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Saturday, April 29, 2006

Trip with Jiekai - Part 13
Day 7 - Vienna (6/4)

Vienna on the 6th was as cold as when I’d just landed in Utrecht 2 months ago. Wth.

Jiekai had to go get his Eurail pass corrected due to his earlier screwup, so I left him to visit Stephansdom, the cathedral in Vienna.

I took a tour of the crypt, divided into the old crypt (from the 14th century) and the new crypt (from the 18th). Ironically, the old crypt was cleaner and looked newer than the new crypt, because it’d been restored in the 20th century. Ironically also, the old crypt was still in use, unlike the new crypt. In the old crypt, the internal organs of the Hapsburgs were kept. So their bodies, hearts and internal organs were all kept in different places. How dreadful.

After descending to the depths of the cathedral, I ascended 343 steps (67m) to its heights, only to find, at the top of the tower, a gift shop (I pity the people who work there) and a horde of noisy primary school children, as well as €1 telescopes to view the city with. The worst bit was that there was no balcony to walk around and admire the view from. Maybe I should’ve gone up the other tower with the elevator instead.

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View from the top of one tower of the Stephansdom

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There wasn’t nice stained glass in the cathedral [Addendum: I'm informed it was removed in the 19th century], and its roof was ugly, but I liked the fluting of the pillars and the sculptures mounted on them.

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Exiting the cathedral, I realized that it looked just as black as 8 years ago, and that it looked much better covered in snow (if nothing else, the silly multi-coloured mosaic with the eagle and "1831" would be covered). It was also still covered with scaffolding (makes you wonder why it's still so black), which seems to be a permanent feature of old cathedrals - they probably leave it up to spoil your shots and only remove it when the postcard photographer comes along.

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I then met up with Jiekai and we made our way to the Freud museum - his old house.

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Fountain in Neuermarkt

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Karl Vondal - Die Vier Frauen mit keize, 2003.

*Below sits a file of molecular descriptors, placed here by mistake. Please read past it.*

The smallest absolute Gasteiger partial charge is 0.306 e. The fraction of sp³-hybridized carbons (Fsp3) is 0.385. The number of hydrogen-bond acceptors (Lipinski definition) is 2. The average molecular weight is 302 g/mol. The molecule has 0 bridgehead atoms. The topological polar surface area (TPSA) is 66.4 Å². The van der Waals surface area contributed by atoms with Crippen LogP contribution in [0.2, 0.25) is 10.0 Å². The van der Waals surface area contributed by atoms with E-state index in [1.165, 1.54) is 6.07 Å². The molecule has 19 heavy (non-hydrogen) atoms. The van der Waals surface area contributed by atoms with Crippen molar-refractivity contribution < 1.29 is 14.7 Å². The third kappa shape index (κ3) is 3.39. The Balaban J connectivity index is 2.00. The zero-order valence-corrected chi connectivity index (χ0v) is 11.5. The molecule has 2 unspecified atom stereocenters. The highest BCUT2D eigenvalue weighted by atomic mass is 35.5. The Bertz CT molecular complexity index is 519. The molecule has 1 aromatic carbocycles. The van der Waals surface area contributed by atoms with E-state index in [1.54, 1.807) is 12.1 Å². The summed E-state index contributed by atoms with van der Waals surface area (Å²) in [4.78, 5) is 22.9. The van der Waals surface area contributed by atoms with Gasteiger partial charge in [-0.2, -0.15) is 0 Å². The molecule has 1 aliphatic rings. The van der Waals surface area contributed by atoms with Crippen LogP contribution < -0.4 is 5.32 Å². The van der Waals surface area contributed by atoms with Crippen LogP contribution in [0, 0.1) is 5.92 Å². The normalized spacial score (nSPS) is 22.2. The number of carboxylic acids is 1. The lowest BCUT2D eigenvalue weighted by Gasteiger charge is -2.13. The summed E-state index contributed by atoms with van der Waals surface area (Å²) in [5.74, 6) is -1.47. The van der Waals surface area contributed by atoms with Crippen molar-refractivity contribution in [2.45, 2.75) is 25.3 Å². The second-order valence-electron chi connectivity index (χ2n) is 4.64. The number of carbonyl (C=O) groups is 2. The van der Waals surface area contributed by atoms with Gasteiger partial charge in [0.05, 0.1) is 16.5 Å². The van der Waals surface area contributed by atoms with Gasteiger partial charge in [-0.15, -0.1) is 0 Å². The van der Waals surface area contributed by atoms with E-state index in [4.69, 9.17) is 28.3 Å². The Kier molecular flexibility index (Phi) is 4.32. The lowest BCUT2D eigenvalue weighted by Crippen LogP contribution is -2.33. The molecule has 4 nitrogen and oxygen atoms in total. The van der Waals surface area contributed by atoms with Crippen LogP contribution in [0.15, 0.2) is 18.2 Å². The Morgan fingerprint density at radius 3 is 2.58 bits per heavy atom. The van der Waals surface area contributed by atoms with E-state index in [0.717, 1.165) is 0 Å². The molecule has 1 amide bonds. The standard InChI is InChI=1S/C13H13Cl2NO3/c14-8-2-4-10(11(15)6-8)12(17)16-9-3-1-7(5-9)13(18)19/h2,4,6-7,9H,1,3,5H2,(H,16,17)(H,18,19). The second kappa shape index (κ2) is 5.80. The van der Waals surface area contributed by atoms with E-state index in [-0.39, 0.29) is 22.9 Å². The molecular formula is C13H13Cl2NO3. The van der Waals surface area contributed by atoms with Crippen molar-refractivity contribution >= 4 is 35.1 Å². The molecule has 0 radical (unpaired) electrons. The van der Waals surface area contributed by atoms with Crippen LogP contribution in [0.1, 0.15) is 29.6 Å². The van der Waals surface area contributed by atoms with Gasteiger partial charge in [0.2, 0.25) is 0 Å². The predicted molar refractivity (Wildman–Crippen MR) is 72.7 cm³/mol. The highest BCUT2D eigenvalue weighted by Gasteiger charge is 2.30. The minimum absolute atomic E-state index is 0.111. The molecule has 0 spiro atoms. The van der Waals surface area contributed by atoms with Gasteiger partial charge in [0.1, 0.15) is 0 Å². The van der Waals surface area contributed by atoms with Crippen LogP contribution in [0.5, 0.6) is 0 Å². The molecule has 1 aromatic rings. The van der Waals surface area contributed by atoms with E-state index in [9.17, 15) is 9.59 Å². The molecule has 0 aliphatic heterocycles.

How appropriate to have this in a Freud museum.

The museum was very odd. For one it was had to find - there were no prominent signs on the front of the building. Furthermore, the floor where the museum was was hardly marked, and the door was closed - it was easy to walk past the place as Jiekai did (and refusing to ask for directions), assuming that a locked, unmarked door meant that wasn't the museum. In the end, I was the one who realised that you had to press the doorbell (duh). Somehow all this oddness was very appropriate for a Freud museum.

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Sometimes, a cigar...

There was a painting by a Oswald Tschitner who "developed psychiatric problems", then became an artist. How fitting.

Among the things I found out at the museum was that Freud tested cocaine, and it didn't turn him into a raving lunatic criminal (though some would argue it made him bonkers in another way). He said he didn't get addicted and it made him "strong as a lion, gay and cheerful".

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Waiting room

Unfortunately only the waiting room of the place had been restored. His study and consulting room were almost bare (no couch, even!), but for walls of photographs, facimiles of documents, books and some artefacts.

Freud on book burning in 1933 Germany: "What progress we are making. In the middle ages they would have burnt me; nowadays they are content with burning my books".

In the bookshop there were books on psychoanalysis applied to Die Zauberflote, Cosi Fan Tutte and Marilyn Monroe - all in German. Uhh. There was also a book by Karen Horney on "Feminine Psychology" with chapters on frigidity, female masochism and "the neurotic need for love".

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For lunch we had Schnitzel at what Jiekai's guidebook called a "Vienese institution" with "famously grumpy waiters". Personally I think the one at Baden-Baden in Holland Village was better - thinner and crispier, with a bigger crumb (of course, Jiekai insisted that this schnitzel must be the schnitzel from which all other schnitzel is benchmarked, but he's fooled by locational mystique everywhere instead of judging food by culinary merit). Perhaps we didn't know what to order - the family beside us got schnitzel which looked crispier, and a touristy-looking couple who came in later got what we did (and were given ketchup, as we were - maybe tourists get the hour-old stuff). Definitely we got the wrong sides - we both had fries, and after a while we began to wish we'd changed one of those to a salad. The place was also like a Chinese restaurant - only the boss could accept payment. She also had this cute money belt with slots from which she could take coins.